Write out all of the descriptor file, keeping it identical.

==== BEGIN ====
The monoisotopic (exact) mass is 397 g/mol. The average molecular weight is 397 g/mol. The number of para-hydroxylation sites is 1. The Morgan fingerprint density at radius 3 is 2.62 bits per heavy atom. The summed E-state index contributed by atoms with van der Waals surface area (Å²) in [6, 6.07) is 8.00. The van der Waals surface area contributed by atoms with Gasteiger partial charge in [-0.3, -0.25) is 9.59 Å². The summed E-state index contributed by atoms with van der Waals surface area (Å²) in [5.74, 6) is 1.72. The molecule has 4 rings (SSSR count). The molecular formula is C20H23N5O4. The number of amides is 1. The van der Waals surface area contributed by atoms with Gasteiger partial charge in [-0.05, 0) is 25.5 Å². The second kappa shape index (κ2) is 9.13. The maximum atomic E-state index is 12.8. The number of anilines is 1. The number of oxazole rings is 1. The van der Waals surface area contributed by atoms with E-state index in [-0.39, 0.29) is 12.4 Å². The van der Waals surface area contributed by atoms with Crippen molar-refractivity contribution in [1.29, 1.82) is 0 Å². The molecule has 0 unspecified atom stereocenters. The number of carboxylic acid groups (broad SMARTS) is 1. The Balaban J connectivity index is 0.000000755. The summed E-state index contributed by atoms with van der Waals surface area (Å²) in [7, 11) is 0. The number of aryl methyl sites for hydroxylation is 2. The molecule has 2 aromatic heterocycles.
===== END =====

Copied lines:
The monoisotopic (exact) mass is 397 g/mol. The average molecular weight is 397 g/mol. The number of para-hydroxylation sites is 1. The Morgan fingerprint density at radius 3 is 2.62 bits per heavy atom. The summed E-state index contributed by atoms with van der Waals surface area (Å²) in [6, 6.07) is 8.00. The van der Waals surface area contributed by atoms with Gasteiger partial charge in [-0.3, -0.25) is 9.59 Å². The summed E-state index contributed by atoms with van der Waals surface area (Å²) in [5.74, 6) is 1.72. The molecule has 4 rings (SSSR count). The molecular formula is C20H23N5O4. The number of amides is 1. The van der Waals surface area contributed by atoms with Gasteiger partial charge in [-0.05, 0) is 25.5 Å². The second kappa shape index (κ2) is 9.13. The maximum atomic E-state index is 12.8. The number of anilines is 1. The number of oxazole rings is 1. The van der Waals surface area contributed by atoms with E-state index in [-0.39, 0.29) is 12.4 Å². The van der Waals surface area contributed by atoms with Crippen molar-refractivity contribution in [1.29, 1.82) is 0 Å². The molecule has 0 unspecified atom stereocenters. The number of carboxylic acid groups (broad SMARTS) is 1. The Balaban J connectivity index is 0.000000755. The summed E-state index contributed by atoms with van der Waals surface area (Å²) in [7, 11) is 0. The number of aryl methyl sites for hydroxylation is 2. The molecule has 2 aromatic heterocycles.